chronic diseases

Jul 14, 2014

NAIDOC Week 2014: Someone was here, and they’re here to stay

 

How to capture the scope and scale of this year’s National Aboriginal and Islander Day Observance Committee (NAIDOC) Week 2014 (6-13 July)?

It can’t cover everything, of course, but social media was a great window to events and initiatives taking place last week across the country, many of which raised important health issues and services and all of which rebuffed the Prime Minister’s poor reference to “the then unsettled or, um, scarcely settled, Great South Land” that preceded, um, British colonial “investment”.

Tom Calma was particularly powerful, in his NAIDOC call for Constitutional recognition of Indigenous people, of the need for both symbolic and practical steps towards reconcilation:

Like Mabo and the 1967 referendum, there is nothing to fear here. This next step is for our constitution to recognise a simple truth – someone was here – and to ensure that racial discrimination has no place in our nation’s highest law.

Let’s make history by fixing our constitution to reflect our long history in this land and remove the discriminatory elements of it for all time.

See below for a few more of the conversations and highlights, not least this brilliant Archie Roach cover (and if you have trouble with these embedded tweets, apologies, but you may have to try another browser).

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NAIDOC 14 theme: Serving Country: Centenary & Beyond

Marking 100 years since World War One broke out, this year’s NAIDOC theme honoured the service of Aboriginal and Torres Strait Islander men and women in Australia’s military conflicts and engagements across the globe.

The NAIDOC website made it clear this includes “our warriors in the Frontier Wars”, whose absence from the Australian War Memorial was described as “disgraceful” by historian Peter Stanley in this NAIDOC speech to the Australian Defence Force Academy:

Incidentally, it’s because a military Mounted Police were actually raised in Australia, in Sydney in 1825, that makes it absolutely legitimate for the Australian War Memorial to present the story of Frontier Conflict, something that, to its shame, the War Memorial has consistently declined to do, even though it is now virtually universally accepted that Australia’s experience of conflict begins with the Frontier Wars. That disgraceful absence needs to be remedied so we can truly reach an honest, informed reconciliation.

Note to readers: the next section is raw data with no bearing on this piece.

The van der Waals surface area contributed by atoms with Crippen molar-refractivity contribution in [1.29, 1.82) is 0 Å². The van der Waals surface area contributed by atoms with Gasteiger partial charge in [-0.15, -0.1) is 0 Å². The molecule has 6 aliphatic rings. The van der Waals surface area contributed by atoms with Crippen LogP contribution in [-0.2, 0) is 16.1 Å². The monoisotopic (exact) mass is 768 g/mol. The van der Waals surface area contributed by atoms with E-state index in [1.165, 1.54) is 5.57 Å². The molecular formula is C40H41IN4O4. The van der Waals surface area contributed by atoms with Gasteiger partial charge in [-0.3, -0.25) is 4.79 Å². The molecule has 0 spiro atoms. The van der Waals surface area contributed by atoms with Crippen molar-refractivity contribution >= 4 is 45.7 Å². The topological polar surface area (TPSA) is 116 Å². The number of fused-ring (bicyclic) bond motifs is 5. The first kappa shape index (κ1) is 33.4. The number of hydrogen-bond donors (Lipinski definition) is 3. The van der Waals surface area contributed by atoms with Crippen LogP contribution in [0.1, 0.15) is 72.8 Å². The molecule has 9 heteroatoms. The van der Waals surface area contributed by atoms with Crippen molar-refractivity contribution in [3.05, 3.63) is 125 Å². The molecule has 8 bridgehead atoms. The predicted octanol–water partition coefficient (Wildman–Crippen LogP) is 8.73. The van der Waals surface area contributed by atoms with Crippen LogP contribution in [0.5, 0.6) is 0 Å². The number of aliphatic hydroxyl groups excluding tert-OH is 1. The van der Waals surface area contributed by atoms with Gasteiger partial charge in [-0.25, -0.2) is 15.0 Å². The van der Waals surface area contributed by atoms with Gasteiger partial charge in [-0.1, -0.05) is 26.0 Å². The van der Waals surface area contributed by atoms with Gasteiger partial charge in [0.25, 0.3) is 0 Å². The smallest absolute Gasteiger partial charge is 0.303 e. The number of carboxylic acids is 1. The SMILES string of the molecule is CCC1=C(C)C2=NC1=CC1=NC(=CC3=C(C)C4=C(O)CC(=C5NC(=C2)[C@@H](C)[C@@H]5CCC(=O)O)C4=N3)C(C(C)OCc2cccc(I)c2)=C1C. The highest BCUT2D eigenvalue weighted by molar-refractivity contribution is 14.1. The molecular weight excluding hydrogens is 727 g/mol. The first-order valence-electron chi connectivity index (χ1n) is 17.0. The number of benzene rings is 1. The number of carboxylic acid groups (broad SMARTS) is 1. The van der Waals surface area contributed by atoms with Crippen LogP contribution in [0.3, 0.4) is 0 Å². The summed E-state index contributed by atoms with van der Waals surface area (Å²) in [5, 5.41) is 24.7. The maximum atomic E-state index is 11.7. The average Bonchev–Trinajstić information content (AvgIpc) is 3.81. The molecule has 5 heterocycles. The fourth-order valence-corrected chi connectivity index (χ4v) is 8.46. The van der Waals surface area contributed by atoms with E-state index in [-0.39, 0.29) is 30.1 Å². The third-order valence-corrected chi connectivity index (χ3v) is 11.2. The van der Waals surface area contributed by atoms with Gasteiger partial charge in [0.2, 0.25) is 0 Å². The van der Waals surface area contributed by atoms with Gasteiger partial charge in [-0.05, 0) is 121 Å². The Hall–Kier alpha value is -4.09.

Read also Paul Daley’s piece:

So perhaps now is an appropriate time for official monuments to the Indigenous diggers and for the warriors of the frontier wars – such as Pemulwuy, Jandamarra, Wyndradine, Durelle and Kanabygal.

In her much-retweeted article in The Guardian, Celeste Liddle agrees that Aboriginal and Torres Strait Islander people like her serving grandfather need to be celebrated and remembered, and that frontier warriors deserve recognition “because their existence has been completely denied in this country”.

But she says we need to embrace a “more nuanced view of our engagement in conflict” and be proud too of the nation’s Indigenous “protest warriors”.

National NAIDOC awards

See the full list of awards recognising the outstanding achievements and contributions made by Indigenous artists, scholars, sportspeople, Elders and community leaders.

Great wraps

Great events

Sharing music, art, history, sport and culture

A play list from Indigenous rapper, DJ, producer Jimblah

A Songlines NAIDOC jam

Digital dreamings

Who got involved?

Politicians

Health services

Sports people

Business

The judiciary

Media

And many more

And ready to roll again in 2015

***

Since compiling this post, Croakey has learnt of the very sad death of Deadly Vibe founder Gavin Jones, founder of the Deadly Awards, the annual celebration of Indigenous music, sport, and entertainment. We refer journalists and other people on social media to the Mindframe media guidelines for public discussions.

For help or more information

For people who may be experiencing sadness or trauma, please visit these links to services and support

• If you are depressed or contemplating suicide, help is available at Lifeline on 131 114 or online. Alternatively you can call the Suicide Call Back Service on 1300 659 4671300 659 467.

• For young people 5-25 years, call kids help line 1800 55 18001800 55 1800

• For resources on social and emotional wellbeing and mental health services in Aboriginal Australia, see here.

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